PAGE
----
Experts urged to ratify Minamata Convention to phase out mercury-added products পারদযুক্ত পণ্যের ব্যবহার বন্ধে মিনামাতা কনভেনশন অনুমোদনের আহ্বান সেন্টমার্টিন সৈকতে প্লাস্টিকের আগ্রাসন 72 birds die eating pesticide-treated masakalai Educate girls to save the planet শিশুর সর্দি-কাশি সারানোর ঘরোয়া উপায় 50 Books All Kids Should Read Before They’re 12 24 thousand under 5 children die of pneumonia in Bangladesh annually গ্রিনহাউস গ্যাস কমানোর লক্ষ্যে নানা উদ্যোগ Maldives: Eco-friendly product export destination for Bangladesh

‘Close to the sheds, the smell is overpowering’: inside a UK mega farm

In a valley in rural Herefordshire, near the village of Kington, four industrial sheds lie partly covered in trees, with an apple orchard on the approach. From the top of the hill there is no odour, but nearer to the sheds – 100m long by 20m wide, with 42,000 chickens in each – the sweetish, sickly smell is overpowering. The broiler chickens, grown for meat, are stocked at around 17 birds per square metre. Birds are packed as far as the eye can see within the buildings, making it impossible to see the floor. The chickens are trucked in as chicks, with just under a third “thinned” – removed from the sheds – to be slaughtered at just over four weeks old. The rest carry on to just over five weeks, when they weigh about 2.2kg. Eight crops of such chickens are reared each year, making 1.3m annually, with the sheds cleaned between every batch. Richard Williams, the farmer, points to the enrichment that the birds enjoy: windows, so the animals have daylight and fresh air; straw bales they can jump on, with perches, and objects to peck; and the amount of light is carefully modified through the growing stages. “These things mean they can express their natural behaviours. Looking for the highest animal welfare is in my interest.” The conditions are in line with government regulations. Each shed’s environment is carefully controlled so that the farmer can tell how much feed has been eaten, how much water consumed, the temperature, humidity and CO2 levels. Staff have a “poultry passport”, proving they are trained in how to look after the birds. A great deal of effort is spent in ensuring they are kept in optimum health: no antibiotic has been used since the site was set up two years ago, and the birds are given a product to improve their gut flora. “Like Yakult [for humans] it lets the good bacteria grow and stops the bad bacteria,” says Williams.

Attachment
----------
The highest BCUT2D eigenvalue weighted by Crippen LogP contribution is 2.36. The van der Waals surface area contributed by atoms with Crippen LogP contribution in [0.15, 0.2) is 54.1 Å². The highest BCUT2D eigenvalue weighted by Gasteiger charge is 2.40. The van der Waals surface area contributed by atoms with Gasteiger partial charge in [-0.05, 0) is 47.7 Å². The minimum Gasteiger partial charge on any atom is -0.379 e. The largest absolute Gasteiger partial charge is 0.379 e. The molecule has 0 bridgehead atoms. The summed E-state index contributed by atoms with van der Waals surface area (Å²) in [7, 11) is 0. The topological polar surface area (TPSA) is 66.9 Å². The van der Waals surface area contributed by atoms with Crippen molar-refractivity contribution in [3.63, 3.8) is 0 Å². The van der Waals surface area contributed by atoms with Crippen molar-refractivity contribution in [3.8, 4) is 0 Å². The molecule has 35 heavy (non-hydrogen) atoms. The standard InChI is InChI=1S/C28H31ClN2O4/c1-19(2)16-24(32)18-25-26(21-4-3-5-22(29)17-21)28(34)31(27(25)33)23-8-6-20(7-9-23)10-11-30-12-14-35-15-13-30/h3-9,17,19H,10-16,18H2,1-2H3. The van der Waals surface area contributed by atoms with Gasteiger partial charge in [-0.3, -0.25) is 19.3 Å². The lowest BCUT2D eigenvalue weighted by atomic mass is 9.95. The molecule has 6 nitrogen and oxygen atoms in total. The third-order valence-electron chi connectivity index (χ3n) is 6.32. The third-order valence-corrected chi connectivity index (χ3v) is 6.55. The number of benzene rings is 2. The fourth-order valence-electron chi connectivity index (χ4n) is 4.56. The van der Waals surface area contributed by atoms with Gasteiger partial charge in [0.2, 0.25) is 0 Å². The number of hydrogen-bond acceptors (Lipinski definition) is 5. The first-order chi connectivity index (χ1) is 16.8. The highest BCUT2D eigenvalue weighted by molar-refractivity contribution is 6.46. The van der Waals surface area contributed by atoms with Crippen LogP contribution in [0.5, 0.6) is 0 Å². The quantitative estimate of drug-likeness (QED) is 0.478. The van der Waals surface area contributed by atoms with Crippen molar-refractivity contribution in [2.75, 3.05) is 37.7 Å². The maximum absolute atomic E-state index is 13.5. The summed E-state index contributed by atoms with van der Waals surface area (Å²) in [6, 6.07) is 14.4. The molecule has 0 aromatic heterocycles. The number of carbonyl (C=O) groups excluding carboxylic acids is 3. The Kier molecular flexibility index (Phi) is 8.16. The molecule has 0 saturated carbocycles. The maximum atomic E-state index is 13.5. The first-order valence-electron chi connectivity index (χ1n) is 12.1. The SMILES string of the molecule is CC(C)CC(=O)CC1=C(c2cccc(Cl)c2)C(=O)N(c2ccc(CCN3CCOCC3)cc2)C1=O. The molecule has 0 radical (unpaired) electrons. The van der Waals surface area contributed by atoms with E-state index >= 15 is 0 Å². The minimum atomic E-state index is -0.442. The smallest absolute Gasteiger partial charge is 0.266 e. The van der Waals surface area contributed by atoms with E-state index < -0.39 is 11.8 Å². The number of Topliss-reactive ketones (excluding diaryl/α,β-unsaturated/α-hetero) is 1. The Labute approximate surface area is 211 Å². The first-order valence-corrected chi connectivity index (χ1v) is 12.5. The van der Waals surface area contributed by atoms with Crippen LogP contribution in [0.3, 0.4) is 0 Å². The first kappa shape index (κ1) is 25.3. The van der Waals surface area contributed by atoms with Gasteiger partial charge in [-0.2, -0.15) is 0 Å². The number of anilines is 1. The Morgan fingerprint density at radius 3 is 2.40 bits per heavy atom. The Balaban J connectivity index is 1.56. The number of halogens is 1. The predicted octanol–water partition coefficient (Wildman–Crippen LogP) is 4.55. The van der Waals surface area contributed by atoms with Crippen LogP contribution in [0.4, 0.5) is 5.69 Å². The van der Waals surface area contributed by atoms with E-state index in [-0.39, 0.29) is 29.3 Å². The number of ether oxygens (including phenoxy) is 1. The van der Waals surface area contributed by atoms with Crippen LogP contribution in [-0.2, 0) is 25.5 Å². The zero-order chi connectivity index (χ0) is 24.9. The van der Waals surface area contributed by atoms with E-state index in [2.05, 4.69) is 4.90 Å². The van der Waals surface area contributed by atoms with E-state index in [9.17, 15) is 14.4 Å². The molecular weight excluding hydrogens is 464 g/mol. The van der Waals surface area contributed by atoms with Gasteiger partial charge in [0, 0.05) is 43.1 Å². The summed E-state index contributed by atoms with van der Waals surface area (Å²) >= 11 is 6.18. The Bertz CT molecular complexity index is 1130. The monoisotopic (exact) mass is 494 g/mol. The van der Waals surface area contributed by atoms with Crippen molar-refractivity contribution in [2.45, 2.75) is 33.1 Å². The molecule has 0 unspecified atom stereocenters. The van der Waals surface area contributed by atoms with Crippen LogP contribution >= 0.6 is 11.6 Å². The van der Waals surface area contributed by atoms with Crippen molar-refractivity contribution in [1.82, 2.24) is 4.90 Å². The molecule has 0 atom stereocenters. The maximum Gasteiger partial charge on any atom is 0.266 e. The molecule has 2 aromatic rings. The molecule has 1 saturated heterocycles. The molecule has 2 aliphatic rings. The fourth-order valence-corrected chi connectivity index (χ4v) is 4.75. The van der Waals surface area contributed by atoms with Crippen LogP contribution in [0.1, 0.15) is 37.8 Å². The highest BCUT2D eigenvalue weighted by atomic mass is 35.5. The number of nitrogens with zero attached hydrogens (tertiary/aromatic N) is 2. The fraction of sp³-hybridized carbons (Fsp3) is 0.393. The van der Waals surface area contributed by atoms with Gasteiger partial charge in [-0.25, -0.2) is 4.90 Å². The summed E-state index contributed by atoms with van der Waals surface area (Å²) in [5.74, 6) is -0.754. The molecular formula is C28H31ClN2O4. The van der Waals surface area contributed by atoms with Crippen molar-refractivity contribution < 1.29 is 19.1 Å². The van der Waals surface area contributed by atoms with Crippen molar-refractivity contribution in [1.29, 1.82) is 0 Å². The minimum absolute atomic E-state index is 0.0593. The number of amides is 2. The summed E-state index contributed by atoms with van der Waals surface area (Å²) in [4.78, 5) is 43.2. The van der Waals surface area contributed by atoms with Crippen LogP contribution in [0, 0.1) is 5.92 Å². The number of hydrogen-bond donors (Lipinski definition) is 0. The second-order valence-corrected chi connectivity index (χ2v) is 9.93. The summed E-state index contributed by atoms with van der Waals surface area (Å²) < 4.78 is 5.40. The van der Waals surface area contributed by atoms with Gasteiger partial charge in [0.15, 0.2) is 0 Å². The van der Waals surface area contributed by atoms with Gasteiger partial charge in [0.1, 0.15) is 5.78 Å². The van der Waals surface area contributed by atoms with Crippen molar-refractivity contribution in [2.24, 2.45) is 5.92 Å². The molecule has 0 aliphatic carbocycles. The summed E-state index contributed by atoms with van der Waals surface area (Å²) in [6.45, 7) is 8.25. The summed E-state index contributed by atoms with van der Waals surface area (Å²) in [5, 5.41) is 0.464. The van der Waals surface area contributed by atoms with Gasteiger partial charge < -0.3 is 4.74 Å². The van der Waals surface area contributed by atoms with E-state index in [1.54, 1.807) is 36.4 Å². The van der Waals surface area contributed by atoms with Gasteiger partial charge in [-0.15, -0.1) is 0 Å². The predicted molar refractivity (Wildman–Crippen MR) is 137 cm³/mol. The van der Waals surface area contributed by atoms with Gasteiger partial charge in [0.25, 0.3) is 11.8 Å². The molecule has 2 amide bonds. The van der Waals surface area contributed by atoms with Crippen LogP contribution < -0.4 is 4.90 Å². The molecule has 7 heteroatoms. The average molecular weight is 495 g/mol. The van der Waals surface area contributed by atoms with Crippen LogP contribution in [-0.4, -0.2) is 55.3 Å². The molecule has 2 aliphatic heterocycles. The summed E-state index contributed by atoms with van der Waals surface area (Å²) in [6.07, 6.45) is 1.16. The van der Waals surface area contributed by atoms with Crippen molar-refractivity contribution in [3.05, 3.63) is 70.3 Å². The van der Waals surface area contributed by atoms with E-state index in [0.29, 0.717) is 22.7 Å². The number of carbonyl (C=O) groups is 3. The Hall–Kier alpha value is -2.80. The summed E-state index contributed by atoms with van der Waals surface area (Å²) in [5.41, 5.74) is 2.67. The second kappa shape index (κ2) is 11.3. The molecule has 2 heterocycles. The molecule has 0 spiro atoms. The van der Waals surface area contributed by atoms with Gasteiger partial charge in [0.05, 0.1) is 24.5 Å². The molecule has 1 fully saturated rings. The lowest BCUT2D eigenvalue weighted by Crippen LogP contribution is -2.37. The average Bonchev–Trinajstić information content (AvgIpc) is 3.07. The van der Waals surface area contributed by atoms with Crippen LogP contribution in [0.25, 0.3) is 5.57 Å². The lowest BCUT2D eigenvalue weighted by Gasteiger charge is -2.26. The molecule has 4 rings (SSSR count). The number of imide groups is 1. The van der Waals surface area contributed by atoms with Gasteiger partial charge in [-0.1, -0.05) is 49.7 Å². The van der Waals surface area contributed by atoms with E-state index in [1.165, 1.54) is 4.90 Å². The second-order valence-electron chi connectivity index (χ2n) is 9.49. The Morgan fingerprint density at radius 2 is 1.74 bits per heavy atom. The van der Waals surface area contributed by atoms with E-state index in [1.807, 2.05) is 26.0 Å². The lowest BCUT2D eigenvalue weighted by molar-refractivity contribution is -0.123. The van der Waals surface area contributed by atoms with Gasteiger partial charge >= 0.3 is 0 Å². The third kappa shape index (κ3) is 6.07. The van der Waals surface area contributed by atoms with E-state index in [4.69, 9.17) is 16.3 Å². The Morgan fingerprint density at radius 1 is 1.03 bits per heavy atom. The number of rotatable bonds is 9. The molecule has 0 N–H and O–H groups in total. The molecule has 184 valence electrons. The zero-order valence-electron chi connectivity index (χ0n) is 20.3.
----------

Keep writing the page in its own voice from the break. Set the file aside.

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Posted by on Jul 18 2017. Filed under News at Now. You can follow any responses to this entry through the RSS 2.0. You can leave a response or trackback to this entry

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